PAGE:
#1
Does anyone have any suggestions for a good microphone for recording band practices? This is just for practice purposes and it does not need to be flawless. The problem I'm running into now is cell phones just can't handle the extremely loud volumes.
#2
A half nice handled recording, say the zoom H1, would probably be good enough.
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#3
Quote by Spambot_2
A half nice handled recording, say the zoom H1, would probably be good enough.


Agreed. This (or something similar) would probably be your best bet.
#5
This is a rehearsal recoding from last year on a Zoom H1. Not enough vocals in the mix but you can hear the band pretty well and it is not overloaded. I use the H1 a lot but rarely save the recordings.

https://soundcloud.com/dave-hockett/btb-wild/s-Qds7h
"Your sound is in your hands as much as anything. It's the way you pick, and the way you hold the guitar, more than it is the amp or the guitar you use." -- Stevie Ray Vaughan

"Anybody can play. The note is only 20 percent. The attitude of the motherfucker who plays it is 80 percent." -- Miles Davis

Guthrie on tone: https://www.youtube.com/watch?v=zmohdG9lLqY
#8
Just about any decent mic will do. SM57/58, condenser, as long as you can pad it down enough so you don't overload your inputs. A little experimentation with placement and you are golden.
"Your sound is in your hands as much as anything. It's the way you pick, and the way you hold the guitar, more than it is the amp or the guitar you use." -- Stevie Ray Vaughan

"Anybody can play. The note is only 20 percent. The attitude of the motherfucker who plays it is 80 percent." -- Miles Davis

Guthrie on tone: https://www.youtube.com/watch?v=zmohdG9lLqY
#9
Quote by Cajundaddy
Just about any decent mic will do. NOT AN SM57/58, condenser, as long as you can pad it down enough so you don't overload your inputs. A little experimentation with placement and you are golden.

FTFY

Most condensers will work okay, an omni in a fairly central position or a pair of cardioid condensers are ideal. A cardioid dynamic like the 57/58 won't have the sensitivity to pick it up well, they're designed specifically to catch as little as possible other than whatever is close and directly in front of them (and to be able to be dropped out of a helicopter, driven over by a truck and still be usable for the next few decades but that's beside the point).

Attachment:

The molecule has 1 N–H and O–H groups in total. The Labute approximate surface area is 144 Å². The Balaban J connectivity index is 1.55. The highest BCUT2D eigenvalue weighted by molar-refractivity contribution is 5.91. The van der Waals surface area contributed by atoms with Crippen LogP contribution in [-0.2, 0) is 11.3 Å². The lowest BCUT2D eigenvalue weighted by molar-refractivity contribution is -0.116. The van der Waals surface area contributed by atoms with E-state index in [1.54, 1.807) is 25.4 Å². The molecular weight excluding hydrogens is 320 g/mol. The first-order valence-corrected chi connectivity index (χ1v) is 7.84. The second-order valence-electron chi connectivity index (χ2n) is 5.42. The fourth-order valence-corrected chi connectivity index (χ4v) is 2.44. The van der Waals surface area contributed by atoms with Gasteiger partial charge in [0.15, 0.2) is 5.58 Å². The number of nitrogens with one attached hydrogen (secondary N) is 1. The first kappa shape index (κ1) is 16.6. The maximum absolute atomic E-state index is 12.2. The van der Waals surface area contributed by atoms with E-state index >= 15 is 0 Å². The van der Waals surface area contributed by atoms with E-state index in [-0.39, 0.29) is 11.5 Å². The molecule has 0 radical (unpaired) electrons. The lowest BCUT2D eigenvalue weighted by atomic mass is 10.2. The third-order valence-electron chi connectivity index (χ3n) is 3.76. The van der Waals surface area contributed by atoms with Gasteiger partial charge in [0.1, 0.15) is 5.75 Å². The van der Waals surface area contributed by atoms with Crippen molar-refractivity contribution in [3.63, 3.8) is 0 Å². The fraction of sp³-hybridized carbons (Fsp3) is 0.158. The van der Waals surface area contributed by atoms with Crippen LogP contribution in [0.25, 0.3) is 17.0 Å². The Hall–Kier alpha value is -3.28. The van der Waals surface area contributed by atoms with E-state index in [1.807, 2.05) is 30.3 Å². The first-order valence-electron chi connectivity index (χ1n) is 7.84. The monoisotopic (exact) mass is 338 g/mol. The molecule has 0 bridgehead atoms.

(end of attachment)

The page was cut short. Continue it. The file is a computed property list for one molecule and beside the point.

#10
Quote by chatterbox272
FTFY

Most condensers will work okay, an omni in a fairly central position or a pair of cardioid condensers are ideal. A cardioid dynamic like the 57/58 won't have the sensitivity to pick it up well, they're designed specifically to catch as little as possible other than whatever is close and directly in front of them (and to be able to be dropped out of a helicopter, driven over by a truck and still be usable for the next few decades but that's beside the point).


Pure internet mythology nonsense. I have recorded rehearsals and live performances for 30 years with dynamic mics and they work just fine. Go to the Shure website and have a long look at the actual pickup pattern for the mic. It works great from the front and sides while only muting sound directly behind it. Try it yourself sometime just for kicks and grins.
"Your sound is in your hands as much as anything. It's the way you pick, and the way you hold the guitar, more than it is the amp or the guitar you use." -- Stevie Ray Vaughan

"Anybody can play. The note is only 20 percent. The attitude of the motherfucker who plays it is 80 percent." -- Miles Davis

Guthrie on tone: https://www.youtube.com/watch?v=zmohdG9lLqY
#11
I second a dynamic mic (preferably two in a stereo technique). Condensers might be too sensitive to record something like a live rehearsal.